Opinion – Saúde em Público: It’s time to stop the trend of hip electronic cigarettes

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Responsible for the deaths of 8 million people annually worldwide, tobacco use is still a reality among at least 1 billion individuals, according to the latest Tobacco Atlas.

These alarming numbers are the result of decades of heavy tobacco industry strategies, based on exorbitant investments, persistent lobbying and advertising campaigns with strong emotional appeal and messages linked to adventure, sophistication and freedom.

In Brazil, fortunately, since the creation of Law 10,167 in December 2000, cigarette advertising is prohibited. The initiative was part of a set of public policies that have been successful in reducing the prevalence of smoking. Despite this, when we talk about an insistent industry such as tobacco, vigilance in relation to smoking and the maintenance and strengthening of policies to combat smoking need to be constant to avoid setbacks.

Tobacco companies are an old business and their customers are dying for their product. They then need to replace these consumers, but they end up facing a problem: people aged 21 and over generally do not start using tobacco products. Therefore, the main audience that these companies need to attract to keep their businesses alive is young people. And in their eyes, the younger the better.

Targeting this audience, the industry has found new ways to spread the same “cool” messages as before. In place of traditional cigarettes, we now have e-cigarettes and vaporizers. Instead of TV commercials, we currently see the rules being circumvented by digital influencers and celebrities who display tobacco consumption indiscriminately on social media.

According to data from the two editions of the National Health Survey (PNS), from 2013 and 2019, the use of tobacco derivatives (such as cigarettes, cigarillos, straw cigarettes and others) is present among the youngest. Among those aged 18 to 29, the prevalence of smoking was 11.4% in 2013 and 11.1% in 2019.

When we talk specifically about electronic cigarettes, the Covitel* (Telephone Survey of Risk Factors for Chronic Non-Communicable Diseases in Pandemic Times) brought unprecedented data, released last April. According to the survey, 0.6% of young people between 18 and 24 years old make daily use of electronic cigarettes in Brazil. The prevalence rises considerably when it comes to other frequencies of use: 8.5% of young people report occasional use, while another 10.6% have already tried it. Putting all these numbers together, 19.7% of young people have had at least one contact with the devices in their lives, either through experimentation, sporadic use or daily consumption.

These data are even more valuable as we are living in Brazil at an important moment in terms of tobacco control policy. Since 2009, the National Health Surveillance Agency (ANVISA) prohibits the importation, advertising and commercialization of electronic cigarettes in the country. Now, in 2022, the agency is revisiting the topic, through the opening of a public procurement of subsidies that will gather technical and scientific evidence on Electronic Smoking Devices (DEF).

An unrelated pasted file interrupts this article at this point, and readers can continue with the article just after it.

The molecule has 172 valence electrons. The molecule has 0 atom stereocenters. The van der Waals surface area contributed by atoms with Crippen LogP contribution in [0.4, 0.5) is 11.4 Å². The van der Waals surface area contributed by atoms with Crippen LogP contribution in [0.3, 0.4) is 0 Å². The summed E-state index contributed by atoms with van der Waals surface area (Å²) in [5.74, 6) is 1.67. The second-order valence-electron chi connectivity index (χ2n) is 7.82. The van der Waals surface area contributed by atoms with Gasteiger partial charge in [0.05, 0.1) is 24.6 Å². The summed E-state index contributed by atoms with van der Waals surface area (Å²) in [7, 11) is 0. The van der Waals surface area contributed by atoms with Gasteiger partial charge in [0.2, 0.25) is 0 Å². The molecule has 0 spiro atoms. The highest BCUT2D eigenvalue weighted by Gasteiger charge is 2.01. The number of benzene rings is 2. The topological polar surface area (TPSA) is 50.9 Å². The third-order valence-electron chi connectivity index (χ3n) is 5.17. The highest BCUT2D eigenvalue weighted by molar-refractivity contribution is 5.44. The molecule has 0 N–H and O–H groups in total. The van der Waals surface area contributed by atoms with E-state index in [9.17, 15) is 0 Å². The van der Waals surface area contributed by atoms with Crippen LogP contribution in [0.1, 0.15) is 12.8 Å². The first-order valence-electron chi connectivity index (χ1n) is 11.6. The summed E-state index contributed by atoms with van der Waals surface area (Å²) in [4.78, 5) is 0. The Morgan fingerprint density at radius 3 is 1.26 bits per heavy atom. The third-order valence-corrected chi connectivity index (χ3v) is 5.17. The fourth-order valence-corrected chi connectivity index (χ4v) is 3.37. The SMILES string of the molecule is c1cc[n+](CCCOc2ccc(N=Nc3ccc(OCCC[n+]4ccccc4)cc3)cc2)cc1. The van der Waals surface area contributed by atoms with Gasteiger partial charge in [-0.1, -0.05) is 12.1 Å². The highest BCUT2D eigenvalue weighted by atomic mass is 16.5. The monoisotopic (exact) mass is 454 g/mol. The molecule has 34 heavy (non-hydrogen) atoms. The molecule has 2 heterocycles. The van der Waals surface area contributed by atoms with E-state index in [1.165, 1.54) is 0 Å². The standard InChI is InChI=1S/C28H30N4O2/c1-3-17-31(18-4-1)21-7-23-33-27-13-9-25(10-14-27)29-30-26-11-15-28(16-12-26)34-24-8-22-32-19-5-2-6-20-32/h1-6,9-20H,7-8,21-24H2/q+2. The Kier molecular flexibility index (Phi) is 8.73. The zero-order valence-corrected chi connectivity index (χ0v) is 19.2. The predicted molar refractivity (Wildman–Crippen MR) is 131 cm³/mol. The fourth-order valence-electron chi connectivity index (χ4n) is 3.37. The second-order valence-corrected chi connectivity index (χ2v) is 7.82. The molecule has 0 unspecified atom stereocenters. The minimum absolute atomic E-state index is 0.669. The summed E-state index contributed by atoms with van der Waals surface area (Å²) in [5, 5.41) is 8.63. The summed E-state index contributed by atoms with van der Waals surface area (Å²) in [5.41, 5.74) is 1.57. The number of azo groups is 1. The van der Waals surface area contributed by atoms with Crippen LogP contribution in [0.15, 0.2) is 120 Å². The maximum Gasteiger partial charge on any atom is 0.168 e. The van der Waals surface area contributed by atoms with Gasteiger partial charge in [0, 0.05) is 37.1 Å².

In order to avoid setbacks, it is essential to advocate for the maintenance of the ban on the dissemination and sale of electronic cigarettes in the country, in addition to defending – greater inspection to prevent illegal trade from allowing the product to reach the hands of young Brazilians. Covitel itself showed, for example, that the prevalence of electronic cigarette consumption is higher in the Center-West and South regions of Brazil, whose borders with Paraguay are proven gateways for the smuggling of traditional cigarettes. The data may provide evidence that the same dynamic is happening with electronic devices.

Focusing on this young audience is not just important to stop the industry’s efforts in its tobacco consumer rejuvenation strategy. It is also urgent to care for the health of this population, which mistakenly believes that electronic cigarettes are not harmful. According to the Brazilian Society of Pulmonology and Tisiology (SBPT), these devices contain chemical substances that are proven to be carcinogenic. Its use also increases the risk of serious cardiovascular problems, such as heart attack and stroke, among other pathologies. In young people, e-cigarettes have also been found to cause headaches, difficulty concentrating and anxiety.

It is necessary to maintain successful policies and invest in the expansion of initiatives to combat smoking, on the most diverse fronts, following industry innovations. This is the only way to reverse a devastating scenario, in which we see 443 deaths a day caused by smoking in Brazil, costing BRL 125 billion to our health system every year, according to April 2022 data from the National Cancer Institute ( INCA). In addition to avoiding great human suffering, this cost could be reversed in investment for the prevention and health promotion of Brazilians.

* Carried out by Vital Strategies and the Federal University of Pelotas (UFPel), based on articulation and funding from UMANE, the initiative also has co-financing from the Ibirapitanga Institute and support from the Brazilian Association of Collective Health (Abrasco). Covitel is a nationwide survey, with 9,000 people interviewed, representing the five major regions of the country: Midwest, Northeast, North, Southeast and South.

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